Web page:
The National Highway Traffic Safety Administration asked Tesla this Friday to respond to its findings after receiving 758 reports of “phantom braking” from Model 3 and Model Y’s driver assistance systems. The story began in February when an investigation was opened into 2021-2022 3s and Ys. Tesla has until June 20 to respond, and has not returned requests for comment from AP or Reuteurs.
What is phantom braking? Is it tied to Autopilot?
A 2021 Model Y owner told the agency in October that on a highway “the car braked hard and decelerated from 80 mph to 69 mph in less than a second. The braking was so violent, my head snapped forward and I almost lost control of the car.” It’s not hard to imagine potential disaster following unexpected, sudden braking at highway speeds.
While not all Model 3s and Ys have Autopilot, they all incorporate standard Active Safety Features including Automatic Emergency Breaking — the issue at the heart of this probe. A separate ongoing NHTSA probe is investigating Tesla’s Autopilot system for a separate series of incidents across even more vehicles.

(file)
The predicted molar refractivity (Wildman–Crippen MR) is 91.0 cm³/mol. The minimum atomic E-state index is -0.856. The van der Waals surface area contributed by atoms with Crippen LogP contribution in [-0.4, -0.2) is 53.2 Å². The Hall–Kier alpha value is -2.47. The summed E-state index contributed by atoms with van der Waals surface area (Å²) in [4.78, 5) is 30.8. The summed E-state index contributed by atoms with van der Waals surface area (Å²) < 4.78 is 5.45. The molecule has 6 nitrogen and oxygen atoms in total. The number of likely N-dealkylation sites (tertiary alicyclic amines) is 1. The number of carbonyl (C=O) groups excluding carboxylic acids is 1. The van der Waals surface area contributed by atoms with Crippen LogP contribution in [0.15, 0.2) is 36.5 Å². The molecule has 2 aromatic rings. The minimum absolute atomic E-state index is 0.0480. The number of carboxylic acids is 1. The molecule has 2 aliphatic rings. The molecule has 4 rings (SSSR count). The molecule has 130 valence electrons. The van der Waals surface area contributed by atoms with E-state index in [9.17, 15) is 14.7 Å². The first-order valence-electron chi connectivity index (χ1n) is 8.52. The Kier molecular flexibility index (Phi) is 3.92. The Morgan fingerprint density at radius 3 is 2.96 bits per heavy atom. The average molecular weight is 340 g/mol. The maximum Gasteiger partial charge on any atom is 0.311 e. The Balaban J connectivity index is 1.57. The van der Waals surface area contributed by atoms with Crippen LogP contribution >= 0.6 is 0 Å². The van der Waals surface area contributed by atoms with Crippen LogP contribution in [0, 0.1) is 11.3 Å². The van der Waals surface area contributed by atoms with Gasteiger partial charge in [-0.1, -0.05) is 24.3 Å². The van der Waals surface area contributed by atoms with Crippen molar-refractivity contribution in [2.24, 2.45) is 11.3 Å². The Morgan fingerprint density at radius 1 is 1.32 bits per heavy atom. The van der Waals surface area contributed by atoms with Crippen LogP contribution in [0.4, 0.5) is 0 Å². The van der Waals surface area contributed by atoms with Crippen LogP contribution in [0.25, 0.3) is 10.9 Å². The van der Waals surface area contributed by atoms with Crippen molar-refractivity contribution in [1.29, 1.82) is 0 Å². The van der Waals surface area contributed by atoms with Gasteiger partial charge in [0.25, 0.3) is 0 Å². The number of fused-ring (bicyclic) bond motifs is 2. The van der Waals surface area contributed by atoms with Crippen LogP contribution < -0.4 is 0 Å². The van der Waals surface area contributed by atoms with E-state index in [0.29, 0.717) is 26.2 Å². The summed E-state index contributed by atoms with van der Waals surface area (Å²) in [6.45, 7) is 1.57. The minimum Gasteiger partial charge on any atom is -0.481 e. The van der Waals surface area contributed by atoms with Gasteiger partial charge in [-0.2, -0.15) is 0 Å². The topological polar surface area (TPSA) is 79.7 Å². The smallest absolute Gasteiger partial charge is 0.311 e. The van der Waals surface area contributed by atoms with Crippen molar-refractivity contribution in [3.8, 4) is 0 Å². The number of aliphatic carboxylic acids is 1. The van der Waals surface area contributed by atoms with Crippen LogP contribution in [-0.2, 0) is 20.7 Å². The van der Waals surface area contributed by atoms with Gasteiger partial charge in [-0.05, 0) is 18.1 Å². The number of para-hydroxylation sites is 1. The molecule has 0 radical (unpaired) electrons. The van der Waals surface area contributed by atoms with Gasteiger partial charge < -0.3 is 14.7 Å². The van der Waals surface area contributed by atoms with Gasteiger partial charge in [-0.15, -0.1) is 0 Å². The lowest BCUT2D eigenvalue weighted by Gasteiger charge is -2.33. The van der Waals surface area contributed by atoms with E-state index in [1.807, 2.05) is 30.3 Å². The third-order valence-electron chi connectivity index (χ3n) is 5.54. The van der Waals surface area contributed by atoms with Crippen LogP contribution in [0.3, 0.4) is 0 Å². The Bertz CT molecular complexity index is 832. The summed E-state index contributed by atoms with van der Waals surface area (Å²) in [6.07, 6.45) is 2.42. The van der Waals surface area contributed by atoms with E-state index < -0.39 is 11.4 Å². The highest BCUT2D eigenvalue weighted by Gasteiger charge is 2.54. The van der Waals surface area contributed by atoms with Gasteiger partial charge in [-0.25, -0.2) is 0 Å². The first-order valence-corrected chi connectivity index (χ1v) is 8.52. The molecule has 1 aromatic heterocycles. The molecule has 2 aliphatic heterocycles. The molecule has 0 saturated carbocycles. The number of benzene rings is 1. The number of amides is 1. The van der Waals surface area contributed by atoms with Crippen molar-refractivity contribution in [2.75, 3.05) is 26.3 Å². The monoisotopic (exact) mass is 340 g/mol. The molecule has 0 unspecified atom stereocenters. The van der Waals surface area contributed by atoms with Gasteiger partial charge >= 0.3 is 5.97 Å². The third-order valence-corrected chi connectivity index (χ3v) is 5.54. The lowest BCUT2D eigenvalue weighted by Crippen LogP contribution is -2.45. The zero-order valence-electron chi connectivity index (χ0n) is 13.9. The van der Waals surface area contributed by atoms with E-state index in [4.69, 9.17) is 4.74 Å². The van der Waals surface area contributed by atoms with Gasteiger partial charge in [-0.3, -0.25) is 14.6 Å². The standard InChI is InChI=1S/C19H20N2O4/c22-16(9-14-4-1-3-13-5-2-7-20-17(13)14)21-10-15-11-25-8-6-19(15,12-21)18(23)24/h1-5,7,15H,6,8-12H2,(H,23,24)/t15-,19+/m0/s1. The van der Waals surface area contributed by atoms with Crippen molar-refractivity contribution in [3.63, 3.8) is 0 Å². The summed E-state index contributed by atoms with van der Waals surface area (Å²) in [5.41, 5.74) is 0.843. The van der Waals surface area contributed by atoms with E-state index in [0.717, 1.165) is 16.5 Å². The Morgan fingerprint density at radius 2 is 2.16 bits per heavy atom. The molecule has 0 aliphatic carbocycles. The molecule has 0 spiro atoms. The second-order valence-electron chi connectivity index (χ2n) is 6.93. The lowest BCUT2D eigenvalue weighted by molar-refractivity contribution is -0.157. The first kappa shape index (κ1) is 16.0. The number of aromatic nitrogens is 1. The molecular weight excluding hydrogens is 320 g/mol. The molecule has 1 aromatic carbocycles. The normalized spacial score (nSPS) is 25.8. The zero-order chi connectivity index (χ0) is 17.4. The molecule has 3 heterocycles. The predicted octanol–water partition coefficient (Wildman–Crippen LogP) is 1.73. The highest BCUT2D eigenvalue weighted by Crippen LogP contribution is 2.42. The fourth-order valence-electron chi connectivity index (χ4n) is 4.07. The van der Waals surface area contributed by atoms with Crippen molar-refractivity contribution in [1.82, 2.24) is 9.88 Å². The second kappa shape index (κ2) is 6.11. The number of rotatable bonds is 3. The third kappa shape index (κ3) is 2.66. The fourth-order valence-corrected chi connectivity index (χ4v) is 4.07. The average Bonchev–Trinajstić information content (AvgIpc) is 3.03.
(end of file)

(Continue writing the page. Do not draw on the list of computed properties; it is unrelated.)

Tesla faces fines and further scrutiny if it doesn’t respond by June 20. After removing radar sensors and relying purely on cameras for driver assist — a move CEO Elon Musk claimed is key to improving safety — the braking issue persists. It is unclear whether cars without radar experience the issue more or less than their older, radar-equipped counterparts. Should the investigation continue, a large-scale recall could be in the cards.